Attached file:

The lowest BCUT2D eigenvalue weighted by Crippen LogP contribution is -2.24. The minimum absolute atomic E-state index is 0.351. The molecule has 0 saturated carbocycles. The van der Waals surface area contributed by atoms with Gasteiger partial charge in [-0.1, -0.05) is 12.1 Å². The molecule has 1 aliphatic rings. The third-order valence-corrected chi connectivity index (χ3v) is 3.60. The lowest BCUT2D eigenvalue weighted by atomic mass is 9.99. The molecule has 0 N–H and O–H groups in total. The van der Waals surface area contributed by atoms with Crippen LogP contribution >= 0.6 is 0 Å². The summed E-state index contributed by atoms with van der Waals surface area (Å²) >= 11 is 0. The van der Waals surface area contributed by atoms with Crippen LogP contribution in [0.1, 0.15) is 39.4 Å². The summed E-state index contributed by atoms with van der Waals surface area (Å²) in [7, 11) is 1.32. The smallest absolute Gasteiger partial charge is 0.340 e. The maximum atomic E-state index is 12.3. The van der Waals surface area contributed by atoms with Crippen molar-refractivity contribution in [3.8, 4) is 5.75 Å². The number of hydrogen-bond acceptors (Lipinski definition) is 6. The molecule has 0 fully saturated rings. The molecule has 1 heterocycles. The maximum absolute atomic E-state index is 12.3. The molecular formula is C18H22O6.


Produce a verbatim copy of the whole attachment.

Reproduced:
The lowest BCUT2D eigenvalue weighted by Crippen LogP contribution is -2.24. The minimum absolute atomic E-state index is 0.351. The molecule has 0 saturated carbocycles. The van der Waals surface area contributed by atoms with Gasteiger partial charge in [-0.1, -0.05) is 12.1 Å². The molecule has 1 aliphatic rings. The third-order valence-corrected chi connectivity index (χ3v) is 3.60. The lowest BCUT2D eigenvalue weighted by atomic mass is 9.99. The molecule has 0 N–H and O–H groups in total. The van der Waals surface area contributed by atoms with Crippen LogP contribution >= 0.6 is 0 Å². The summed E-state index contributed by atoms with van der Waals surface area (Å²) >= 11 is 0. The van der Waals surface area contributed by atoms with Crippen LogP contribution in [0.1, 0.15) is 39.4 Å². The summed E-state index contributed by atoms with van der Waals surface area (Å²) in [7, 11) is 1.32. The smallest absolute Gasteiger partial charge is 0.340 e. The maximum atomic E-state index is 12.3. The van der Waals surface area contributed by atoms with Crippen molar-refractivity contribution in [3.8, 4) is 5.75 Å². The number of hydrogen-bond acceptors (Lipinski definition) is 6. The molecule has 0 fully saturated rings. The molecule has 1 heterocycles. The maximum absolute atomic E-state index is 12.3. The molecular formula is C18H22O6.